Learning the Stakeholders Language with Concept Maps and Glossaries

Published: 11 October 2014


Perhaps the single most important thing a business analyst can do when they start working on an initiative (whether it be a project, process, or problem analysis) is to learn the language of the stakeholder(s) they will be working with.

Learning the language of your stakeholder(s) should be among the very first tasks you undertake as a business analyst. Indeed, in my opinion, it is the very foundation of EVERY other activity a business analyst undertakes with that stakeholder.

How do I propose you learn the stakeholder’s language? By using glossaries and concept maps.

Glossaries are used for documenting the meaning of terms and concepts. Concept Maps are used for documenting the relationships between terms and concepts. Together, they help a business analyst learn a client's language at a deeper level than achieved by glossaries alone, or by simply speaking to stakeholders, which is how many business analysts seem to do it today.

Indeed, using these two techniques in combination has several potential usages. However, I am only going to discuss the first two in this post:

In my opinion, there are three shortfalls with the common business analysis approach to this issue.

Even the IIBA says in BABOK 2 that the main usage of a glossary is:

… for ensuring that all stakeholders are in agreement on the format and content of relevant information.
So that rather than understanding each stakeholders potentially unique language the glossary envisioned by the IIBA is most for imposing a unified language on all stakeholders for project communications.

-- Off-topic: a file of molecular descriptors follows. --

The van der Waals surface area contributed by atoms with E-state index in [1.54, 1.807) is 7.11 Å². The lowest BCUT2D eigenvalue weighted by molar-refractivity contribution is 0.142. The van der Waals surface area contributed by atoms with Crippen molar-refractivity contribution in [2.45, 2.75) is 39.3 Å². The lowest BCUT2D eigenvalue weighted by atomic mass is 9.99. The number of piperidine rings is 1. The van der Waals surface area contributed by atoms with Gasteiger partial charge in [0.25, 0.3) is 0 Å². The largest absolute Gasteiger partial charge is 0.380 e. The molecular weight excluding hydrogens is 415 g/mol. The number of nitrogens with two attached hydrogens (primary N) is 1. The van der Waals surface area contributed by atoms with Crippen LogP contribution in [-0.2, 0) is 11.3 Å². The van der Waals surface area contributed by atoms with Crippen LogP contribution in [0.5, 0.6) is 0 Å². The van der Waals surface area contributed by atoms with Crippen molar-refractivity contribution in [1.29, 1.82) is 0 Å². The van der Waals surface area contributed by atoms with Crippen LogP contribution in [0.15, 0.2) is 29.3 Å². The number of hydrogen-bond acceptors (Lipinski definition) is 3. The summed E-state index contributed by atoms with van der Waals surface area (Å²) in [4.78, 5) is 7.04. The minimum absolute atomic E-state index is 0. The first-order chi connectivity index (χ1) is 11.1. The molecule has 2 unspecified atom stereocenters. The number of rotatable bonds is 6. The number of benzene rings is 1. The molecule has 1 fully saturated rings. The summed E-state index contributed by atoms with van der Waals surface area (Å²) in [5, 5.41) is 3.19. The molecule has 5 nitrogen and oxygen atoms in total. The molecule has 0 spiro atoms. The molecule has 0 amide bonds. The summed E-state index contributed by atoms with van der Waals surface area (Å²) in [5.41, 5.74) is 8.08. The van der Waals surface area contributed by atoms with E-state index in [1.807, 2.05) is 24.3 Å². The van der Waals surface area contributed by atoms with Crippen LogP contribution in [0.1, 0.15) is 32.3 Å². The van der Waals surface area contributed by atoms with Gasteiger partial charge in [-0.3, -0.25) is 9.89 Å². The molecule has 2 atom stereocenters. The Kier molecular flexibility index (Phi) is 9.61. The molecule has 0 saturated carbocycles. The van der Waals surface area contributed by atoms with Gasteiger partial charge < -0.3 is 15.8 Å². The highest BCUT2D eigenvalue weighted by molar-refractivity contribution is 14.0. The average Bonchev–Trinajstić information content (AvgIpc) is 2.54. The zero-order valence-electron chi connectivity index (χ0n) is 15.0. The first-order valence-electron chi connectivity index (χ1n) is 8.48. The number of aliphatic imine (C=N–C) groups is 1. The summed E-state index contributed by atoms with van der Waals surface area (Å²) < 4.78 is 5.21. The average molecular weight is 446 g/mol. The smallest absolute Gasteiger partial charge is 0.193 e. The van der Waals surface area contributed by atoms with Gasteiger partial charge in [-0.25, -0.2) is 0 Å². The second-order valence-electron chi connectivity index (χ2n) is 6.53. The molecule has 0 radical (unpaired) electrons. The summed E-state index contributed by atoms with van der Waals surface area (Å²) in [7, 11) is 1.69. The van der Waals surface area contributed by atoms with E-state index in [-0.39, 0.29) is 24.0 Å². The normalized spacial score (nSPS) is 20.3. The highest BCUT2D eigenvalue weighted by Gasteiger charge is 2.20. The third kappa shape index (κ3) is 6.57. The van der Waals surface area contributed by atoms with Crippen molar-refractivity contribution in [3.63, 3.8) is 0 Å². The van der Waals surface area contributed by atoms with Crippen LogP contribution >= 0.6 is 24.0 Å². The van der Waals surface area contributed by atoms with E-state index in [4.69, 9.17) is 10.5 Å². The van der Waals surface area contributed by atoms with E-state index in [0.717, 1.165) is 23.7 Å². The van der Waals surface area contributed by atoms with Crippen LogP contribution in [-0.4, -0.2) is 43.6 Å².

So how do we address these issues, if you agree that they are valid issues at all?  My recommendations are as follows:

  1. The VERY FIRST activity you should undertake with each new stakeholder and SME is defining the language they use through evolving glossaries and concept maps. This may be done as part of process mapping and other elicitation activities, but it needs to be the major focus at the start.
  2. You should create a separate glossary and concept map for each business unit or team you engage with as part of your business analysis effort, at a minimum. I have found slight but important differences in terminology even among members of the same team.
  3. The results of the first two activities above should be the primary inputs for your project / requirements glossary. You want to define definitions and relationships for the project that are closest to what the majority of important stakeholders involved in the project use.

By taking these steps, a business analyst can:

I am adding wiki entries for these two techniques today, which include detailed information on creating glossaries (including information on how to write definitions) and concept maps. I have even included examples of an actual early stage glossary and concept map for the primary business unit I have recently started working with on a project. This way you can see how the two techniques complement each other.

You can access both wiki pages via these links, or on the wiki home page:

As always, feedback is welcome. Especially if you use other techniques for learning the stakeholders language.

Thank you for reading.

© 2014 by David Olson